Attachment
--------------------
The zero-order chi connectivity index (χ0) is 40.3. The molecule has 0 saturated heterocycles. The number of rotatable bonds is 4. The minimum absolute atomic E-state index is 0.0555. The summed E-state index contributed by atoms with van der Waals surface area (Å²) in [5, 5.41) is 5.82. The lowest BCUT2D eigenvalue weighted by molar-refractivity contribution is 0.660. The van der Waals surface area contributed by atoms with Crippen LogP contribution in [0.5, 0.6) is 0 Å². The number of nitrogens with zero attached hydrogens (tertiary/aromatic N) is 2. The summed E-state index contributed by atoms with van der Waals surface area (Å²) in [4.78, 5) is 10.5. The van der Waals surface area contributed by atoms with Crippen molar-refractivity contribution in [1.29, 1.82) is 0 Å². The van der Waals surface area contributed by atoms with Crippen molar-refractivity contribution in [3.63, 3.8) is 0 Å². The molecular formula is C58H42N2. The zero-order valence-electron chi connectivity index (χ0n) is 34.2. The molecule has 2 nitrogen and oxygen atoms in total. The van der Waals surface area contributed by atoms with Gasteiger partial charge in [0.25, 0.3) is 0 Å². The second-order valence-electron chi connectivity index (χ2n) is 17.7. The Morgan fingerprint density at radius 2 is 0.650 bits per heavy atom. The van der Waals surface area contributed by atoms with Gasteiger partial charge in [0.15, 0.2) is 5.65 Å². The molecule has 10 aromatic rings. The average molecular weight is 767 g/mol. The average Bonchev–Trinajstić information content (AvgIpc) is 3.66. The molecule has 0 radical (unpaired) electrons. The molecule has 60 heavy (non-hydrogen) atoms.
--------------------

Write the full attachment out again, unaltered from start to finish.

The zero-order chi connectivity index (χ0) is 40.3. The molecule has 0 saturated heterocycles. The number of rotatable bonds is 4. The minimum absolute atomic E-state index is 0.0555. The summed E-state index contributed by atoms with van der Waals surface area (Å²) in [5, 5.41) is 5.82. The lowest BCUT2D eigenvalue weighted by molar-refractivity contribution is 0.660. The van der Waals surface area contributed by atoms with Crippen LogP contribution in [0.5, 0.6) is 0 Å². The number of nitrogens with zero attached hydrogens (tertiary/aromatic N) is 2. The summed E-state index contributed by atoms with van der Waals surface area (Å²) in [4.78, 5) is 10.5. The van der Waals surface area contributed by atoms with Crippen molar-refractivity contribution in [1.29, 1.82) is 0 Å². The van der Waals surface area contributed by atoms with Crippen molar-refractivity contribution in [3.63, 3.8) is 0 Å². The molecular formula is C58H42N2. The zero-order valence-electron chi connectivity index (χ0n) is 34.2. The molecule has 2 nitrogen and oxygen atoms in total. The van der Waals surface area contributed by atoms with Gasteiger partial charge in [0.25, 0.3) is 0 Å². The second-order valence-electron chi connectivity index (χ2n) is 17.7. The Morgan fingerprint density at radius 2 is 0.650 bits per heavy atom. The van der Waals surface area contributed by atoms with Gasteiger partial charge in [0.15, 0.2) is 5.65 Å². The molecule has 10 aromatic rings. The average molecular weight is 767 g/mol. The average Bonchev–Trinajstić information content (AvgIpc) is 3.66. The molecule has 0 radical (unpaired) electrons. The molecule has 60 heavy (non-hydrogen) atoms.